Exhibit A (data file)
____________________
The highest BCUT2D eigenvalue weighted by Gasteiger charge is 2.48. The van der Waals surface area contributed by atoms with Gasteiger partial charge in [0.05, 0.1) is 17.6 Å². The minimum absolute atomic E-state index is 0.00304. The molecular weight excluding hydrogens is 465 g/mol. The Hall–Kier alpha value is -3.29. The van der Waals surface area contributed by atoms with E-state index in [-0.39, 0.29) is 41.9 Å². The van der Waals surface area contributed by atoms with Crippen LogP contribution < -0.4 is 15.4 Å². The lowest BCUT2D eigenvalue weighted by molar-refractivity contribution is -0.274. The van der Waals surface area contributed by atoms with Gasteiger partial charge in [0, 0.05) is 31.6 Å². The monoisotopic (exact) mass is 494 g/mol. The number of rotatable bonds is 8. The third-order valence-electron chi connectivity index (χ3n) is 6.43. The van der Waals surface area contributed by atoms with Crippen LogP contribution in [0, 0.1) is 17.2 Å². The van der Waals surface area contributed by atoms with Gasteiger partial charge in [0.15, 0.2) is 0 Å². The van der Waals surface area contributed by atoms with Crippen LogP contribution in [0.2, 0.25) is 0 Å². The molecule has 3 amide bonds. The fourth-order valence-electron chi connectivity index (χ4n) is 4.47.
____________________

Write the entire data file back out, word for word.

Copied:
The highest BCUT2D eigenvalue weighted by Gasteiger charge is 2.48. The van der Waals surface area contributed by atoms with Gasteiger partial charge in [0.05, 0.1) is 17.6 Å². The minimum absolute atomic E-state index is 0.00304. The molecular weight excluding hydrogens is 465 g/mol. The Hall–Kier alpha value is -3.29. The van der Waals surface area contributed by atoms with E-state index in [-0.39, 0.29) is 41.9 Å². The van der Waals surface area contributed by atoms with Crippen LogP contribution < -0.4 is 15.4 Å². The lowest BCUT2D eigenvalue weighted by molar-refractivity contribution is -0.274. The van der Waals surface area contributed by atoms with Gasteiger partial charge in [0, 0.05) is 31.6 Å². The monoisotopic (exact) mass is 494 g/mol. The number of rotatable bonds is 8. The third-order valence-electron chi connectivity index (χ3n) is 6.43. The van der Waals surface area contributed by atoms with Crippen LogP contribution in [0, 0.1) is 17.2 Å². The van der Waals surface area contributed by atoms with Gasteiger partial charge in [0.15, 0.2) is 0 Å². The van der Waals surface area contributed by atoms with Crippen LogP contribution in [0.2, 0.25) is 0 Å². The molecule has 3 amide bonds. The fourth-order valence-electron chi connectivity index (χ4n) is 4.47.